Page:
PhD project: Characterization of magnetic materials
Generation and characterization of functional nanostructured magnetic materials
The goal of the project is to produce and characterize functional magnetic materials with tailored nanoscale composition and morphology through controlled self-assembly of nanoparticles generated using a physical technique. The generated materials will be characterized using electron microscopy, magnetometry, and synchrotron-based spectroscopy and microscopy techniques at the MaxIV laboratory and other large-scale facilities in Europe.
Division of Synchrotron Radiation Research is a part of Physics and has more than 40 employees. The main focus of the research is experimental studies of electronic, structural and chemical properties of materials. At the division we use and develop a wide range of synchrotron and lab based techniques, such as X-ray photoelectron spectroscopy/imaging and X-ray diffraction/imaging. We also host one of Sweden's largest facilities for scanning probe microscopy.
The goal of the project is to produce and characterize nanostructured magnetic materials with potential applications such as energy storage, magnetic cooling, and high-performing permanent magnets. The project will use a novel technique where magnetic nanoparticles generated using an aerosol technique based on spark ablation are self-assembled to form macroscopic systems with tailored nanoscale composition and morphology. The focus will be on generating materials of different nanoscale composition and structure by controlling the self-assembly through external magnetic fields or magnetic templates created using processing techniques. The characterization will be performed using electron microscopy, a magnetometer equipped with a superconducting quantum interference device, and synchrotron-based spectroscopy, microscopy, and imaging techniques at the MaxIV laboratory and other large-scale facilities around the world. Hence, the doctoral student will gain comprehensive experience in several important key production and characterization tools for nanomaterials. The project is primarily experimental and will require extensive work in different laboratories, but will also involve theoretical work such as setting up models for interpreting the data. The doctoral student is expected to work independently, as well as in close collaboration with researchers carrying out other tasks within the project.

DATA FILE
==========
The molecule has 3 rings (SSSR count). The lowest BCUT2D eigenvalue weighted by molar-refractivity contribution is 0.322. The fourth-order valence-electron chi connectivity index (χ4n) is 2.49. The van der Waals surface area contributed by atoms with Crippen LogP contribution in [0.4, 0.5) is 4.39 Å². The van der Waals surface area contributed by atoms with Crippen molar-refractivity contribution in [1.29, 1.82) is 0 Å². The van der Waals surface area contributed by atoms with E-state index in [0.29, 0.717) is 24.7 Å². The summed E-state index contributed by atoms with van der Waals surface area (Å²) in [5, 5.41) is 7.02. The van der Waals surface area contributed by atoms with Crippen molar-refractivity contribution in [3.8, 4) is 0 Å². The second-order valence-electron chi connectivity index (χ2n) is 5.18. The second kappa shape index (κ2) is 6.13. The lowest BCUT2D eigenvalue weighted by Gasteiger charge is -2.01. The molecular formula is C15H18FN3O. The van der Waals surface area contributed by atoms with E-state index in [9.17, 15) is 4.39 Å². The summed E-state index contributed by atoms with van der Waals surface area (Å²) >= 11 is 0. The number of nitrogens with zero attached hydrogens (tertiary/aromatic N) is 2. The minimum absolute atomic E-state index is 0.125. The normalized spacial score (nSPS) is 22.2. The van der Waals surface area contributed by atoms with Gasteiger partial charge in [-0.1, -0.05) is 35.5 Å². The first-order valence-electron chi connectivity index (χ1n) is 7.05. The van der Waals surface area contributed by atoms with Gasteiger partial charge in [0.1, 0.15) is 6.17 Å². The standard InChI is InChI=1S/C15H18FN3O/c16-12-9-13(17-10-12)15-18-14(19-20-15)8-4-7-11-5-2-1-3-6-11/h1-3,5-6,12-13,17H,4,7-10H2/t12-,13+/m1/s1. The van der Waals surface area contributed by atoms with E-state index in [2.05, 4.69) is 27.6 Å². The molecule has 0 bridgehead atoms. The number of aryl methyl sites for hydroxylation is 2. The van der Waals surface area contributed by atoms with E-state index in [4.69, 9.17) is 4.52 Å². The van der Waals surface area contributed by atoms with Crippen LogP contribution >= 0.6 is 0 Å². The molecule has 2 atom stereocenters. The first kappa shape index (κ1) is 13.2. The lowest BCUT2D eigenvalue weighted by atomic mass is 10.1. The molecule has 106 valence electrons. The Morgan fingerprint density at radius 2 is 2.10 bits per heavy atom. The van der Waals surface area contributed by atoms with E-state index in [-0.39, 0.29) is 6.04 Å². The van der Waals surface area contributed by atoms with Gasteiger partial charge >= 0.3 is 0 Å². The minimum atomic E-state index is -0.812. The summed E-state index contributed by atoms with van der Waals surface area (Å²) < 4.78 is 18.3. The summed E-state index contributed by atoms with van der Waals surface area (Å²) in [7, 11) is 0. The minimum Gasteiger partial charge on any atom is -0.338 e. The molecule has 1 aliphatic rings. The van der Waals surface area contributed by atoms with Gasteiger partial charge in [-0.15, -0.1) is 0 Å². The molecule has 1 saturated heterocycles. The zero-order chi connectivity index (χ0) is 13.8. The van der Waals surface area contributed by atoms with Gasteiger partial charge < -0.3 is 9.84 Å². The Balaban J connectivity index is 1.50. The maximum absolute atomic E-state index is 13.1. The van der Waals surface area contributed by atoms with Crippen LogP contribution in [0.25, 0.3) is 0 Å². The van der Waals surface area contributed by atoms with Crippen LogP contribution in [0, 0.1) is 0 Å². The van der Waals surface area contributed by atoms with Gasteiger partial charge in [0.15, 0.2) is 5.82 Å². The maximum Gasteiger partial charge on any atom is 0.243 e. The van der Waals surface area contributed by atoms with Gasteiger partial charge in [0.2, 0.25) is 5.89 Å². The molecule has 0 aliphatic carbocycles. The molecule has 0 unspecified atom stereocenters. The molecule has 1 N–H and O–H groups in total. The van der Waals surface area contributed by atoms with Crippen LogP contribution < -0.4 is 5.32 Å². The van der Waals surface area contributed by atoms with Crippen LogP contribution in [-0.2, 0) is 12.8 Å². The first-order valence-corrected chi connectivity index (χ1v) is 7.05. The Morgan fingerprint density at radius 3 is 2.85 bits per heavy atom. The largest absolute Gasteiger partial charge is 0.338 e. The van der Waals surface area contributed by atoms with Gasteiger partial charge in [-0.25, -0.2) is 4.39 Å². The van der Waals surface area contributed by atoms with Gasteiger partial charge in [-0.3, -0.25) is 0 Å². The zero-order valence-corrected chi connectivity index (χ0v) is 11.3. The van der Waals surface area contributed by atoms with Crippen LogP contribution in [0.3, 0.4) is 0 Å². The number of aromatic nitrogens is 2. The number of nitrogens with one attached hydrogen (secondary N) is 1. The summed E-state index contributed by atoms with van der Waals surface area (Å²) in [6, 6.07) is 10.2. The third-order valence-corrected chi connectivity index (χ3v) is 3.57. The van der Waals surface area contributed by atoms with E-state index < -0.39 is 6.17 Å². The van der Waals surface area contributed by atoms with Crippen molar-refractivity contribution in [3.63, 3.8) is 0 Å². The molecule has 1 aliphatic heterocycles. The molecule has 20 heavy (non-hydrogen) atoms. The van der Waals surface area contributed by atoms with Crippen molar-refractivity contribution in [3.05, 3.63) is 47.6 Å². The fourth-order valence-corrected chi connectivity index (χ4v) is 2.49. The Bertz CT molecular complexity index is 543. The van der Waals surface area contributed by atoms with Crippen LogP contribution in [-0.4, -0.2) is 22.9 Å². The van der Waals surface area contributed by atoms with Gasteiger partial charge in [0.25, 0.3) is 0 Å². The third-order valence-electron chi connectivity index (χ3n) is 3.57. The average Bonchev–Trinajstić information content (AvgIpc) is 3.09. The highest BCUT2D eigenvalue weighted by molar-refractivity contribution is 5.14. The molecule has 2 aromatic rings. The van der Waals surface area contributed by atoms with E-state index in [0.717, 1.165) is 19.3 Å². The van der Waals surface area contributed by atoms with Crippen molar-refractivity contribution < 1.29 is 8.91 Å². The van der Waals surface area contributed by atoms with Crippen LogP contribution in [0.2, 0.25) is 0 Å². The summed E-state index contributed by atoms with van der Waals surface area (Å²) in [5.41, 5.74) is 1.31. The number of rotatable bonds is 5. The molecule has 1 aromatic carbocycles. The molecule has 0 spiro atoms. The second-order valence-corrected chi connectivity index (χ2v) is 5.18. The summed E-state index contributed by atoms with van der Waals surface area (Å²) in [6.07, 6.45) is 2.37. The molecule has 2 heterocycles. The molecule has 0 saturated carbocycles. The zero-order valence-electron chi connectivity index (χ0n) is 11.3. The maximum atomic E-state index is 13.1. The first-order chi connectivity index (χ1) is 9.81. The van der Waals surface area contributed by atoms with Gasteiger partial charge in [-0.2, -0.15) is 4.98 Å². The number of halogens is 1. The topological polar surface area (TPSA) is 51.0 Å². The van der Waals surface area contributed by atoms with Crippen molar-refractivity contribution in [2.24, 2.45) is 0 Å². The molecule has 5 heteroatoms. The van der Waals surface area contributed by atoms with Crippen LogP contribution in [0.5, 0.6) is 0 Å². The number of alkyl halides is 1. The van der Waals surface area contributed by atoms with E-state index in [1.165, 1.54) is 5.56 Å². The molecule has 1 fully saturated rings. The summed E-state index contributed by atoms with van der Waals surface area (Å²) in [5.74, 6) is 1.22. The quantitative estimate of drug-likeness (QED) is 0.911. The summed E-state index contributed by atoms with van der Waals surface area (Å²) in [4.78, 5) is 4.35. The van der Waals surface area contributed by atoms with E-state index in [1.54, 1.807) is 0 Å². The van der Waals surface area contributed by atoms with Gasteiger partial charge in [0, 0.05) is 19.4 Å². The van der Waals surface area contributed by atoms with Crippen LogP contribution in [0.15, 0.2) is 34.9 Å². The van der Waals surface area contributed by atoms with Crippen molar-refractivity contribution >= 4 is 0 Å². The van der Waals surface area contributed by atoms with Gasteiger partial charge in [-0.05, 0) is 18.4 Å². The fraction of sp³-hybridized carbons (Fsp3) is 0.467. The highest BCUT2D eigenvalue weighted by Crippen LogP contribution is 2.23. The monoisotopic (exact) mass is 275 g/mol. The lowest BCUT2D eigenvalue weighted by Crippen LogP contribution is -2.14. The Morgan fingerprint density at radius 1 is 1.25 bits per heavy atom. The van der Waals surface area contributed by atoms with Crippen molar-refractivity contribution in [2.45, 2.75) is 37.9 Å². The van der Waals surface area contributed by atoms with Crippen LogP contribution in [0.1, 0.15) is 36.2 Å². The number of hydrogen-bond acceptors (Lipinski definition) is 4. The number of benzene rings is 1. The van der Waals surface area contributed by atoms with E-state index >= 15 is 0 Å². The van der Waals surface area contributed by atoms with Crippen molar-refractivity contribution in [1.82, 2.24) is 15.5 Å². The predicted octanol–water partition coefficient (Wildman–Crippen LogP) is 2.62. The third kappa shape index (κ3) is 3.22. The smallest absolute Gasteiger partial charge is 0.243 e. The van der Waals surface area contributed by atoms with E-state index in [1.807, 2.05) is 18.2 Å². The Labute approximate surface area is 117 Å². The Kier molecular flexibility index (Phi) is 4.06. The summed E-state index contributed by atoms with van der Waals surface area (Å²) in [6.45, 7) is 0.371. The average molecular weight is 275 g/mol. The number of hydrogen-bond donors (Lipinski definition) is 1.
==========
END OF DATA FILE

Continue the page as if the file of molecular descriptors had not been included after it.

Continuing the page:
The main duties of doctoral students are to devote themselves to their research studies which includes participating in research projects and third cycle courses. The work duties can also include teaching and other departmental duties (no more than 20%).
The doctoral student is expected to work independently, as well as in close collaboration with researchers carrying out other tasks within the project.
- Experience with magnetic materials and related experimental methods are of special value.
- Valuable, but not necessary, is experience with synchrotron radiation based techniques
Enrolment: Physics, Science Faculty
Rasmus Westerström, Associate senior lecturer at Synchrotron Radiation Research
Contact: rasmus [dot] westerstrom [at] sljus [dot] lu [dot] se
Positions in the 1st call
The call was open from 23 March until 4 May 2020. Of the ten PhD students that were successfully recruited in this call, eight are eligible for GenerationNano funding.
- Smart nanomaterials for green-tech applications
- Characterization of nanostructured magnetic materials
- PhD project on information as fuel
- Photon detection & sustainable energy
- Ultrafast spectroscopy for new solar energy solutions
- Biomarker detection by optical sensing with nanowires
- Morphology and virulence among bacteria
- Multiscale biomechanics from molecules to cells in cancer
- Solubility of amyloid beta peptide (up to two positions)
- Nanoparticles in the brain: multitalented drug carriers to target neurodegenerative disease